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Danish airports are some of the most popular in the flight sim community. Thanks to the beautiful terrain, challenging and varied weather as well as a huge variety of routes available. Various developers have created some masterpieces for some of Denmark’s biggest airports, yet some of the more mid-range airports have been left relatively untouched. Billund is one of those airports, and lucky for us, Vidan Designs have stepped up to the plate to create the Lego-founded airport.
Lego? What’s Lego got to do with flight simulation? For those who don’t know the son of the Lego Group established a small private airport next to the factory of Lego in Billund. Eventually, the strip of runway turned into a fully-fledged airport and by 1997 the airport was designed to handle of 3.5 million passengers a year. Since then, Billund is now home to one of the busiest air cargo airports as well as various charter and scheduled flights in Denmark. With a long runway, you’ll be able to bring in your freighter aircraft in easily, as well as your passenger jets. It’s an interesting airport with plenty of variety for your simming experience.
As for the package itself, it’s relatively easy to install. No complicated DRM and no issues with selecting the correct file location. Click. Click. Installed. What is really nice is how detailed the documentation is for the product. There is plenty of information about the airport itself in addition to the ideal simulator settings to get the best from the product. Furthermore, fans of configurators (like myself) will be pleased to see you’ll be able to change some options more suited to your taste (and to your hardware). Everything from seasonal state to airport clutter will ensure that regardless of your preference, you’ll always have a good experience. What I found odd was that by default some of the coolest features are switched off. So if you want moving traffic, you’ll need to head in and switch it on.
Within the configurator you will already see some of what the scenery package by Vidan Designs has to offer. What I was most surprised was to see that the whole city of Billund is included with the package. You’ll see some of the hotel complexes, a waterpark and some detailed housing and streets. Disappointingly there are no signs of any Lego buildings and this is due to Lego not approving it. A massive shame seeing as this is a huge part of the airport’s history. Not a discredit to the scenery itself, just a forewarning for those looking to purchase to see the iconic building. The city texturing and modelling balances between high resolution and performance – so if you fly too close and slow, things will come across blurry, but providing you stick to the SIDS and STARS, you’ll get some great views from the window.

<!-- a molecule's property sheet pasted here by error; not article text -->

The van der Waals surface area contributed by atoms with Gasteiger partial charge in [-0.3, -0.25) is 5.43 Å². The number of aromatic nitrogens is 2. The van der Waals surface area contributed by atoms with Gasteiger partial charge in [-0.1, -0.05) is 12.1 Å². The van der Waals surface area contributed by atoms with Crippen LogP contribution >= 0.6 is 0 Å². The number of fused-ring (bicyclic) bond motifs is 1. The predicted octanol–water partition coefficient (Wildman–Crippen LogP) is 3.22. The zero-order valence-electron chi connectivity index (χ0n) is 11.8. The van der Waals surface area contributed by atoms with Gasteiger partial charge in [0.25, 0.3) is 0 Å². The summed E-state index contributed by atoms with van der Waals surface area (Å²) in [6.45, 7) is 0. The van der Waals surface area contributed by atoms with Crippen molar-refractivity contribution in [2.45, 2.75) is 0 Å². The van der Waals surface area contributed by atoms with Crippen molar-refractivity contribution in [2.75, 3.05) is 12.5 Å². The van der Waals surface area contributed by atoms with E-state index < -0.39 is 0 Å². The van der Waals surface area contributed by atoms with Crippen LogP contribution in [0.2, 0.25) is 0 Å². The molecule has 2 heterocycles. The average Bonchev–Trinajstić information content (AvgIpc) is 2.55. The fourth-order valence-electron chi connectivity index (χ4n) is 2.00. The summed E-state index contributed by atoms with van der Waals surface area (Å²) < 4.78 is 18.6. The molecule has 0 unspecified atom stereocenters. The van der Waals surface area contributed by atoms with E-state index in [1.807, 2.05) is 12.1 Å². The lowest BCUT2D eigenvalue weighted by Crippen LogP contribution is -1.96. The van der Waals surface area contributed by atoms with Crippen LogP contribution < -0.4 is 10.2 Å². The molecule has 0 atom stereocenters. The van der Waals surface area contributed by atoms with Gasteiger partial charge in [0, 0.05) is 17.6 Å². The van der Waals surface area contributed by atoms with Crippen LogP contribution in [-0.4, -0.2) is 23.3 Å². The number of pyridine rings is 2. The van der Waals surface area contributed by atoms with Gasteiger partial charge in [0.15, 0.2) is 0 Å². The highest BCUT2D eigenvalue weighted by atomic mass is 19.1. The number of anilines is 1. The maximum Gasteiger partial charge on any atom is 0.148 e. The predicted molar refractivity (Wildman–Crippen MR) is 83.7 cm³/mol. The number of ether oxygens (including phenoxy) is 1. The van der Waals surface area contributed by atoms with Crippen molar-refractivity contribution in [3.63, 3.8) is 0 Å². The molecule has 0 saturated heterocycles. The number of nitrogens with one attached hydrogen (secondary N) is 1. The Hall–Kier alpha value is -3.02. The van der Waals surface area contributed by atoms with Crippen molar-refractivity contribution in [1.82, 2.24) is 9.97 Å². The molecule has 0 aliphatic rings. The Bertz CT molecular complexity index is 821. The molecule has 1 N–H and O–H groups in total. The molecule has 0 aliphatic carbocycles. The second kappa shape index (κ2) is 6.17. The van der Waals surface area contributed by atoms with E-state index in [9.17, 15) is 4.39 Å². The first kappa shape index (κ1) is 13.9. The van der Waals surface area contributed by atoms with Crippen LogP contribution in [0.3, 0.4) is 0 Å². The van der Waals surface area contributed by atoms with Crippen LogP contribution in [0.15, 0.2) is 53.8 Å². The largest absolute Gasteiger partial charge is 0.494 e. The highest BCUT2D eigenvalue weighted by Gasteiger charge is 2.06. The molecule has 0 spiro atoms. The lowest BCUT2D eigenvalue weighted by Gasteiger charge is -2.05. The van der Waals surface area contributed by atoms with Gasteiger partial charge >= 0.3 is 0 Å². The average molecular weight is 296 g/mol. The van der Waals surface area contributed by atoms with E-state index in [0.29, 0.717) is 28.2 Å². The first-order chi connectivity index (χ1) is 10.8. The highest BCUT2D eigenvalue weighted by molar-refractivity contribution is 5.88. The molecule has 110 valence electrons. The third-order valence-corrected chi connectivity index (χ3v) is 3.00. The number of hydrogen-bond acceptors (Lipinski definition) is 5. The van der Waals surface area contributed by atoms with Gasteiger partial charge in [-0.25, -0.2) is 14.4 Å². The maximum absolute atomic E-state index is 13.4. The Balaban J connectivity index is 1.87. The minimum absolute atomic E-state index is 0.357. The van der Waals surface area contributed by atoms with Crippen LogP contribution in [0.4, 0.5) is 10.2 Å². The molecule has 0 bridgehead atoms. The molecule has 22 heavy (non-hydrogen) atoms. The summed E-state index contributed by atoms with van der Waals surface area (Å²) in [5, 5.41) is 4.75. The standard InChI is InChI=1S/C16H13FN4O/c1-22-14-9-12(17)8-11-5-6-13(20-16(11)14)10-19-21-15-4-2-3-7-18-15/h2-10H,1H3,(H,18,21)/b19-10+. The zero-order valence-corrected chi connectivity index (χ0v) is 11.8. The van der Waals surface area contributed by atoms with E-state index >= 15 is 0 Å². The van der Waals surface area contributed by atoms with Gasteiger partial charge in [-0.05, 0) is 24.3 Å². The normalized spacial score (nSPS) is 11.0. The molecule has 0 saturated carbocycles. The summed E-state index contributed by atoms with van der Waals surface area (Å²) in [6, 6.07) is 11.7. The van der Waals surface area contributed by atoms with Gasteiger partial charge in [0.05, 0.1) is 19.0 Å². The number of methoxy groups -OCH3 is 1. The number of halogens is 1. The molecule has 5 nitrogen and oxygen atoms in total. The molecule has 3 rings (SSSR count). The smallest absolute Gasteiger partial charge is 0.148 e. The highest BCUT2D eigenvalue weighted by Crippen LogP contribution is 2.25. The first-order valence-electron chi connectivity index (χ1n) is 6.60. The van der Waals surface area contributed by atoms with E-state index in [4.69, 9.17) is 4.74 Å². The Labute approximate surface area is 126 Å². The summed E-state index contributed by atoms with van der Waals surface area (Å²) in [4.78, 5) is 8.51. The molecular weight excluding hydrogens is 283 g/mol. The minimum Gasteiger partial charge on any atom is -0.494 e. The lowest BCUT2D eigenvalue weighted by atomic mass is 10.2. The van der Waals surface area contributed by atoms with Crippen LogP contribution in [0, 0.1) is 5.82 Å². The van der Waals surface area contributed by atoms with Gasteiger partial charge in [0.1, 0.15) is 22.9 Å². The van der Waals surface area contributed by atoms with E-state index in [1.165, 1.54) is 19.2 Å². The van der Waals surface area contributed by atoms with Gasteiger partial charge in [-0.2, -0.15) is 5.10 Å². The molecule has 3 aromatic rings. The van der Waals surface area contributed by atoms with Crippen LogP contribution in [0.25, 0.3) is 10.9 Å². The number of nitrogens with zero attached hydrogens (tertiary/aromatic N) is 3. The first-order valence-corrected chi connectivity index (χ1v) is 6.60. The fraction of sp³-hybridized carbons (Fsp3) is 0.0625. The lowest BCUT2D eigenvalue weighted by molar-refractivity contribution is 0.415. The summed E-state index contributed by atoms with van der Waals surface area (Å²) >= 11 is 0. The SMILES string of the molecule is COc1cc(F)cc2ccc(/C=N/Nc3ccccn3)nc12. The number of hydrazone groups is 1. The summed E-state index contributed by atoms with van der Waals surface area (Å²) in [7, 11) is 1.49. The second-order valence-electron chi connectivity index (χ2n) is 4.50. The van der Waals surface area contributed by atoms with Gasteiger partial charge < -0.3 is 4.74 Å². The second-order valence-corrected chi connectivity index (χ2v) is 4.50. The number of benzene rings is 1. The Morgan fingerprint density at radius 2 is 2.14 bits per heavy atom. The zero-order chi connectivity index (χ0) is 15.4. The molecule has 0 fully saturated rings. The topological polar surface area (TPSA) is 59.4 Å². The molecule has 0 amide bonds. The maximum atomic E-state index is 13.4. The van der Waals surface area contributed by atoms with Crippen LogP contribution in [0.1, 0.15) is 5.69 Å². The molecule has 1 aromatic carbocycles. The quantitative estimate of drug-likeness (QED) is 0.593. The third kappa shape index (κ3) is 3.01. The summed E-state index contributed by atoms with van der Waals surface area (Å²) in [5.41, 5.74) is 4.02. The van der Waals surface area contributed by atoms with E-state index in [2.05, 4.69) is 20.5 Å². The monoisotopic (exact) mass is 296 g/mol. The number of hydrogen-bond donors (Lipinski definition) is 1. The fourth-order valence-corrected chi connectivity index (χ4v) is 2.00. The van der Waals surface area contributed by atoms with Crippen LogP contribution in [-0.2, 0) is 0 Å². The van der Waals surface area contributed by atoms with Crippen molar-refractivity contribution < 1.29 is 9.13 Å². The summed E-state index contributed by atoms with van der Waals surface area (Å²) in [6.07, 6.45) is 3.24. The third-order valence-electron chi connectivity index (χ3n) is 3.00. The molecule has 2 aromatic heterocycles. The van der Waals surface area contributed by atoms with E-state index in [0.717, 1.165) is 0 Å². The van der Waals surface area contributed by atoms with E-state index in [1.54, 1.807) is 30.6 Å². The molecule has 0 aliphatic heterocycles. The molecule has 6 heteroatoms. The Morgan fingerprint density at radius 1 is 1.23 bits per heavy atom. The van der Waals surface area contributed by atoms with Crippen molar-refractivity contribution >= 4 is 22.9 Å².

Let us now turn our attention to the airport itself. First impressions are good – clear texturing on the runway with skid marks in the touchdown sections, and a silky smooth frame rate as I panned my camera around. All looking swell. At first, I thought that the airport looked good, but there wasn’t much to it.
Of course, first impressions always count for something and personally, I wasn’t sure where to set my expectations with Vidan Designs. I can honestly say I am pleasantly surprised! As the engines of my 737 scurried past the 3D grass verges I noticed a rather detailed BA aircraft on stand, as well as a few other high resolution static models. When I got closer to the building itself, I started to notice the level of detail the developer has clearly put into the airport. I first began noticing the road signage. Speed restrictions, no entry signs and hazard signs were all present and with the moving traffic, the vehicles were all abiding to these ‘rules’. As I inspected these vehicles some more, I then took note of just how detailed they were. I could even read the number plate clearly and tell you that these cars Volkswagen. I don’t remember the last time seeing that much detail in traffic around the airport perimeter. And this is when I really started to notice just how detailed Billund has been created.
The terminal buildings themselves are littered with little details such as vents, dirt and panelling which gives them ‘life’ instead of just being there to suit a purpose. The jet bridges too also flourish in these details. All of which are SODE controlled meaning you will be able to add to the realism of your turnarounds.
The apron itself is also full of airport clutter, markings and dirt. This detail is well textured and adds even more depth during your walk arounds. I took this opportunity to also change some of the settings in the configurator, as I was curious to see what the included Winter textures looked like. Not only that, but you had the option to add snow-covered textures to the taxi and runways. Sadly, adding the additional snow looked a bit forced on the runways and seemed blurry from the 737 cockpit. Not a major issue, just disappointing compared to the high standard of other areas of the scenery. Not put off by this, I decided to dim the lights in the sky and test the airport at night.
Yet again, I was taken back by how beautiful it really looked. The soft glow from lights suited the airport and the atmosphere and the detail in taxiway lights were clear and defined. Leaving the 737 behind, I took a spin in a lightweight aircraft to see the airport from an aerial view. I ran into some issues with the airport car park whereby the lights were flickering which caused a strange strobe-like effect, however the detail was quite good even close up. Night lighting looks fantastic and the attention to detail means that regardless of time of day, you’ll always get a great experience.